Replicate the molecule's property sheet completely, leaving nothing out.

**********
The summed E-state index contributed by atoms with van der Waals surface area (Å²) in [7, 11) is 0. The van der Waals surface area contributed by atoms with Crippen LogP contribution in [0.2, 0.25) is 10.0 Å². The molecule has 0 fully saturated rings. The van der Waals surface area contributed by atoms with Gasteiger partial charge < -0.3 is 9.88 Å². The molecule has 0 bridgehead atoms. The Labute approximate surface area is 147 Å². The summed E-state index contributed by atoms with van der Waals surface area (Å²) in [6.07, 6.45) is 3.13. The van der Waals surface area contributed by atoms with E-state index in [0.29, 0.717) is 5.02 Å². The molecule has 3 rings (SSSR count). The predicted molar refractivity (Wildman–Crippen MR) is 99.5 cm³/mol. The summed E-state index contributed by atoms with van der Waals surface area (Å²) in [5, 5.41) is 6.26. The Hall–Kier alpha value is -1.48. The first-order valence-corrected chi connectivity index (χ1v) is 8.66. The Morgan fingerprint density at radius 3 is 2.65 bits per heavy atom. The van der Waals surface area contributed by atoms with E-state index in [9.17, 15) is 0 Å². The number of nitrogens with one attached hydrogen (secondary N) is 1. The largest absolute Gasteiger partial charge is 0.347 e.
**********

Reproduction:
The summed E-state index contributed by atoms with van der Waals surface area (Å²) in [7, 11) is 0. The van der Waals surface area contributed by atoms with Crippen LogP contribution in [0.2, 0.25) is 10.0 Å². The molecule has 0 fully saturated rings. The van der Waals surface area contributed by atoms with Gasteiger partial charge < -0.3 is 9.88 Å². The molecule has 0 bridgehead atoms. The Labute approximate surface area is 147 Å². The summed E-state index contributed by atoms with van der Waals surface area (Å²) in [6.07, 6.45) is 3.13. The van der Waals surface area contributed by atoms with E-state index in [0.29, 0.717) is 5.02 Å². The molecule has 3 rings (SSSR count). The predicted molar refractivity (Wildman–Crippen MR) is 99.5 cm³/mol. The summed E-state index contributed by atoms with van der Waals surface area (Å²) in [5, 5.41) is 6.26. The Hall–Kier alpha value is -1.48. The first-order valence-corrected chi connectivity index (χ1v) is 8.66. The Morgan fingerprint density at radius 3 is 2.65 bits per heavy atom. The van der Waals surface area contributed by atoms with E-state index in [9.17, 15) is 0 Å². The number of nitrogens with one attached hydrogen (secondary N) is 1. The largest absolute Gasteiger partial charge is 0.347 e.